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Oct 09, 2020
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Grand Mufti Of Egypt Shawki Allam: According To Our Research, 50% Of Second- And Third-Generation Muslims In Europe Support ISIS

#8372 | 04:25
Source: Sada Al-Balad (Egypt)

On October 9, 2020, Shawki Allam, the Grand Mufti of Egypt, was interviewed on Sada Al-Balad TV (Egypt). He said that it is a minority of Muslims that carry out terrorist attacks and atrocities. He also argued that since a large proportion of ISIS fighters came from Europe, perhaps there may be something wrong in the way that European Muslims are dealing with Muslim issues and thus causing Muslims to radicalize. He elaborated that many of the European Muslims who joined ISIS were in fact, converts to Islam. He further argued that there may be something wrong with the way European Muslims themselves are behaving, and he mentioned that Islamic centers in Europe, who ultimately give Islam a "bad name" funded by various organizations from within the Muslim world.

Interviewer: "Put yourself in the place of someone who hears about killings, bombings, vehicle-ramming attacks, the capturing of Yazidi women, murders with knives in malls and metro stations, and the attempts to take over theaters and take hostages. Put yourself in such a person's place. Every time, you are told that [the perpetrator] was an Egyptian Muslim, or a Pakistani Muslim, an Algerian Muslim, or a Moroccan Muslim. The point is that it is a Muslim of any nationality. The issue is that the focus is on Islam. This [leads] to Islamophobia.

Shawki Allam: "There are more than 1.8 billion Muslims in the world."

Interviewer: "Right."

Shawki Allam: "How many of them commit such crimes? I am not justifying their crimes. I condemn their crimes. This totally contradicts Islam. But these individual crimes by some Muslims should not be the grounds for judgment in a way that harms Muslims and Islam itself. What should be done is..."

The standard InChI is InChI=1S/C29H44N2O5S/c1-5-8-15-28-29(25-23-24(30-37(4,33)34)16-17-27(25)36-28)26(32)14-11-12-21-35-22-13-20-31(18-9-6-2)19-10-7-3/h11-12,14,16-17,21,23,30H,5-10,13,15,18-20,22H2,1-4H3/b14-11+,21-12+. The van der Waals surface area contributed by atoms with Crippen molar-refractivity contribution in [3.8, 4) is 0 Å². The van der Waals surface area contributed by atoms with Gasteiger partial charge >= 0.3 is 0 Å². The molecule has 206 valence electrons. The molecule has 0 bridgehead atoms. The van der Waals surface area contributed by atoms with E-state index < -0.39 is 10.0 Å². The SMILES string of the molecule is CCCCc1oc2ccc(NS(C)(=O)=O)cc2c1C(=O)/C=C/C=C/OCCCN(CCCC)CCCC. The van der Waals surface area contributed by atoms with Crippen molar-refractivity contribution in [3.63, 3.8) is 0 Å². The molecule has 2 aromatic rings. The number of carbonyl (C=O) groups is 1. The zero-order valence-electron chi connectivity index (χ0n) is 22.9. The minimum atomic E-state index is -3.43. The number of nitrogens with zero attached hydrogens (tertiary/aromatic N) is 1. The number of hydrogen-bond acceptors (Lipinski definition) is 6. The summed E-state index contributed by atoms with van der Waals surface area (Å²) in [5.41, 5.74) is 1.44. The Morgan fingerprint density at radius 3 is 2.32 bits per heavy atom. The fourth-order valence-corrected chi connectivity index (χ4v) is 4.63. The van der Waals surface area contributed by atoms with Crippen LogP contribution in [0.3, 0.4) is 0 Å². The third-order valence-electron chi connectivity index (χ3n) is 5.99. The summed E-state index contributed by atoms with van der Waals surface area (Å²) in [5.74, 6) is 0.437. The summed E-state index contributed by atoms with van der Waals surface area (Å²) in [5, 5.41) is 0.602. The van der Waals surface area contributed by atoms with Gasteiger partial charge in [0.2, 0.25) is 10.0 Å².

Interviewer: "The phenomenon should be narrowed down."

Allam: "Yes, and the phenomenon should be studied."

Interviewer: "Okay."

Allam: "This is why we studied the issue in 2016, and found that the number of Europeans in ISIS is rising."

Interviewer: "Rising?"

Allam: "Yes, it got to a point where about 50% of second and third-generation Muslims living in Europe [are in ISIS]. This raised a question: Why does a young [Muslim] man go and... I visited France and I met the French Minister of Interior, who is responsible for religious matters. He said that a French young man and a French young woman joined ISIS. One week they were non-Muslims, the following week they became Muslims, and the week after they joined ISIS. You can ask yourself many questions. What drove these two, in a matter of a week..."

Interviewer: "They changed their religion and joined ISIS."

Alam: "Yes."

Interviewer: " — They went into the unknown."

Alam: "Exactly. Why did they do that? No doubt there is something wrong in these countries in the way they deal with Muslim issues, and [there is something wrong] with the Muslims themselves as well. We have to ask ourselves many questions and offer many solutions in this matter. We raised this question, and we answered it through a practical step. We conducted a conference. We studied the roots of the problem. We found that we need to reassess the people in charge of Islamic centers abroad — their scholarly training and their qualification. They are called 'religious leaders' there. A religious leader in any [Islamic] center must be suitable for the task, and he must present the true image of Islam. Unfortunately, when you study the structure of Islamic centers in the world, you find that in most cases — I don't want to make generalizations — they follow certain agendas. I mean various agendas — that of the Muslim Brotherhood, and other agendas. A lot of money is invested in them.

Interviewer: "And also Salafi, Shi'ite, and all kinds of other [agendas]."

Alam: "Why are [Islamic centers] funded in such a generous way? What is the incentive to fund them?"

Interviewer: "So they present a different discourse."

Alam: "So they present a certain discourse that may — as it has actually done in the past — make matters worse creating a negative image of Islam that people are scared of."

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